Let's see it work
Stata's power provides three methods for survival analysis. To see the methods (and for point-and-click analysis), go to the menu Statistics > Power, precision, and sample size and under "Outcome", select "Survival".
power cox estimates required sample size, power, and effect size for survival analysis using Cox PH models with possibly multiple covariates. It provides options to account for possible correlation between the covariate of interest and other predictors and for withdrawal of subjects from the study.
power exponential estimates required sample size and power for survival analysis comparing two exponential survivor functions using the exponential test (in particular, the Wald test of the difference between hazards or, optionally, of the difference between log hazards). It accommodates unequal allocation between the two groups, flexible accrual of subjects into the study (uniform and truncated exponential), and group-specific losses to follow-up.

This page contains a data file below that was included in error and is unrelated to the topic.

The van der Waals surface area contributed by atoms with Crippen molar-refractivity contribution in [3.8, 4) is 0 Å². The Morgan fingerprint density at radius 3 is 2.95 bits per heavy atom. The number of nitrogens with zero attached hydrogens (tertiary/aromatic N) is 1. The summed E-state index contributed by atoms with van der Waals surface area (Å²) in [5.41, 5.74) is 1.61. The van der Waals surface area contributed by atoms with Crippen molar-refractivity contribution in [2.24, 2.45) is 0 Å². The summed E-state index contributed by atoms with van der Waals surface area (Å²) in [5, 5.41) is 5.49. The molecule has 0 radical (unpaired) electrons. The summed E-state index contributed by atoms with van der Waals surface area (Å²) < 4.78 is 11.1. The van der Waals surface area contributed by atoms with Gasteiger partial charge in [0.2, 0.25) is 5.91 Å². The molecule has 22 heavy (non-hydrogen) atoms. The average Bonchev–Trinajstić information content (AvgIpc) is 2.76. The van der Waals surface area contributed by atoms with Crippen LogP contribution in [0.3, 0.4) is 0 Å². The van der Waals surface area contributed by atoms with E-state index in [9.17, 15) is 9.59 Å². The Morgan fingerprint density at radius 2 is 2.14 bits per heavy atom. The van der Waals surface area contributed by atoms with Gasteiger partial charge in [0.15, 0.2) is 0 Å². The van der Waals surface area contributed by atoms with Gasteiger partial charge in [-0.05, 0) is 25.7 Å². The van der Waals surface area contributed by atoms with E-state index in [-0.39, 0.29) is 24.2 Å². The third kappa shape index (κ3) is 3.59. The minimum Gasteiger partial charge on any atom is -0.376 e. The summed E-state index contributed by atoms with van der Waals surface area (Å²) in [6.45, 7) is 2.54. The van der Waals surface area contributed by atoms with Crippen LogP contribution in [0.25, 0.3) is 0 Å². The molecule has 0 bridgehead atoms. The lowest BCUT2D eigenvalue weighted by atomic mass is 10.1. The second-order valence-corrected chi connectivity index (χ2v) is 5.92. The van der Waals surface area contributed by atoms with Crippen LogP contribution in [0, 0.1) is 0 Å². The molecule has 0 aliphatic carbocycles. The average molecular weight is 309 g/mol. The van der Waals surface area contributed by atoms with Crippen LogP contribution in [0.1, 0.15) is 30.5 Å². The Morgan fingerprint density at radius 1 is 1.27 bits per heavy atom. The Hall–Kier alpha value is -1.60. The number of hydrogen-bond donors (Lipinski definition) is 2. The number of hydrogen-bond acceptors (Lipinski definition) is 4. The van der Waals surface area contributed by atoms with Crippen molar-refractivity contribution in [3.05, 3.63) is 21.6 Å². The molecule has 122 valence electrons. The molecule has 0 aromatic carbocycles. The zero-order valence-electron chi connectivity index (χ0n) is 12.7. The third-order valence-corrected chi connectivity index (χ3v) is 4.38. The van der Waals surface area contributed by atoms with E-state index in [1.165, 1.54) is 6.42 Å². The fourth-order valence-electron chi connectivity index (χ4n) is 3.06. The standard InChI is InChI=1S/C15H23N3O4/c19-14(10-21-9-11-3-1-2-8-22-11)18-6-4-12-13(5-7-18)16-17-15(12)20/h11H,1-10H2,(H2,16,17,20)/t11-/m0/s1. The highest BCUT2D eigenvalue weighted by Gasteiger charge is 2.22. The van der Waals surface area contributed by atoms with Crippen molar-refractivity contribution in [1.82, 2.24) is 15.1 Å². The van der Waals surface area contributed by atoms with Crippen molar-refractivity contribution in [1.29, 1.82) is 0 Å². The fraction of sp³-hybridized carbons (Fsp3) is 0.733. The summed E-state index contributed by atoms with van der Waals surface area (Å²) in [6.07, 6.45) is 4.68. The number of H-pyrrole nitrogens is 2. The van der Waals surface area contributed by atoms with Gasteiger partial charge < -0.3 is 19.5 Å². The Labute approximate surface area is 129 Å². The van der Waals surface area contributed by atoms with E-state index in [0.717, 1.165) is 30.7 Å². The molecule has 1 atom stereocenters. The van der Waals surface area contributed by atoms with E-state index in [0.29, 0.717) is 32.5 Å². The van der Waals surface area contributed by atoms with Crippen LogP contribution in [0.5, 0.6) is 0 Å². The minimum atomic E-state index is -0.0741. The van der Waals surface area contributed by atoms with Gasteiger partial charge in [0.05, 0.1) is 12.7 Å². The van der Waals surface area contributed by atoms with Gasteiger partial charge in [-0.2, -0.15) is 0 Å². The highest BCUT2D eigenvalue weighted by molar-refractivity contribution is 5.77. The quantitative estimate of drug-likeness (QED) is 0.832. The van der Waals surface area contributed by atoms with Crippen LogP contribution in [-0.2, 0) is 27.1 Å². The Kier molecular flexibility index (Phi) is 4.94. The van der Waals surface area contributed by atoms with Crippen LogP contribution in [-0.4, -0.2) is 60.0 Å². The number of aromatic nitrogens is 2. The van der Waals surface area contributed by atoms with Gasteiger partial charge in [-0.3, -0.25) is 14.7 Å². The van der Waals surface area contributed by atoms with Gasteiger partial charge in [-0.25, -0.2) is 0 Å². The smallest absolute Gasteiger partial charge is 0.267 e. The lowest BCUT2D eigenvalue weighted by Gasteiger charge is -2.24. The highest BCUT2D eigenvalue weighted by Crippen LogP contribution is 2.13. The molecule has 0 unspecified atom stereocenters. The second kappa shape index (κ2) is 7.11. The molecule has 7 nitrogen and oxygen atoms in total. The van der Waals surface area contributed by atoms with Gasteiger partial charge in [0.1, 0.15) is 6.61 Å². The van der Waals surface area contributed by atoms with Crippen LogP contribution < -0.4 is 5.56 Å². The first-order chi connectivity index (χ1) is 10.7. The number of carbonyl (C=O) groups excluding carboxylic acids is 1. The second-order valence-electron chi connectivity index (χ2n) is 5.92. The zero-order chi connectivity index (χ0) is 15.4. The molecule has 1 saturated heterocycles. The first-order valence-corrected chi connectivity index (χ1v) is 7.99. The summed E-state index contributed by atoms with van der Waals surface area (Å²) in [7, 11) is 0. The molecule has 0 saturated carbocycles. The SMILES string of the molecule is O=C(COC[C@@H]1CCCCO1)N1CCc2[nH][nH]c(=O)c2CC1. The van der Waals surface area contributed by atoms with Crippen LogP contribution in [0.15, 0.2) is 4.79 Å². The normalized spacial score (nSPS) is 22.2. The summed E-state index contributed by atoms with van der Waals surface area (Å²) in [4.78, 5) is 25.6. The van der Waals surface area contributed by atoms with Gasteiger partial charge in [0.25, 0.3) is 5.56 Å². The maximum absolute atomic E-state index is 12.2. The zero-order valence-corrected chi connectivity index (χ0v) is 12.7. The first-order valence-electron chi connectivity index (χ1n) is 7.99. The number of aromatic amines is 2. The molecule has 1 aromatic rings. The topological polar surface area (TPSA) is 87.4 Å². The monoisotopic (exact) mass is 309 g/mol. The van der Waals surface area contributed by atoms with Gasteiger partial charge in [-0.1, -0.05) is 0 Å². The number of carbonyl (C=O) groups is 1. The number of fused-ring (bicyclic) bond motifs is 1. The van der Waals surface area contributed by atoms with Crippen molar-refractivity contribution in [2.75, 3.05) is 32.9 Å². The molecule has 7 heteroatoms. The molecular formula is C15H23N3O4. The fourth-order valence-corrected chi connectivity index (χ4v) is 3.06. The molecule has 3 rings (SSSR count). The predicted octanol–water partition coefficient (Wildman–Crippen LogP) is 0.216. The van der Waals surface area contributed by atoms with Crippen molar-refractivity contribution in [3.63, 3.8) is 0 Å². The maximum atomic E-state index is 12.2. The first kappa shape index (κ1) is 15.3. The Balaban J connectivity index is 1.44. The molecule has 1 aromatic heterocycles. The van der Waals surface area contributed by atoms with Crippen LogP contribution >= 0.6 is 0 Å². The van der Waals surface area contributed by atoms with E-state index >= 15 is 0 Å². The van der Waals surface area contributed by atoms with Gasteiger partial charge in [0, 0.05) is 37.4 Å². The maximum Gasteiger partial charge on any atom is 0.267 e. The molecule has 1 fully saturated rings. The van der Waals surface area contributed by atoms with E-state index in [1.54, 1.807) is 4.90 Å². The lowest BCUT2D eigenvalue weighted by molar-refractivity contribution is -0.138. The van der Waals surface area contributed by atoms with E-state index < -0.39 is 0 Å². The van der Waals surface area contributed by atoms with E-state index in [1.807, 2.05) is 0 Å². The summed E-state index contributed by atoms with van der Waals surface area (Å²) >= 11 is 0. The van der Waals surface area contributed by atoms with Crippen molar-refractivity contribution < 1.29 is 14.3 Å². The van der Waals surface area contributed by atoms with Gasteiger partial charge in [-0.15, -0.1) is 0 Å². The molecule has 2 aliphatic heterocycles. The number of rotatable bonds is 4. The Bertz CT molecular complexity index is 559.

power logrank estimates required sample size, power, and effect size for survival analysis comparing survivor functions in two groups using the log-rank test. It provides options to account for unequal allocation of subjects between the two groups, possible withdrawal of subjects from the study (loss to follow-up), and uniform accrual of subjects into the study.
Suppose we wish to compare the one-year survival rates of patients treated with a drug or placebo. We plan to use a one-sided log-rank test with 5% significance level. Previous studies suggest that the survival probability at the end of a study is 0.5 in the reference group, and we expect this probability to vary between 0.6 and 0.7 in the treatment group. To explore the required sample sizes for a range of powers, we type:
. power logrank 0.5 (0.6 0.65 0.7), power(0.75(0.05)0.95) onesided graph
As expected, as power increases, sample size increases, and detecting smaller differences between the two groups requires a substantially larger sample.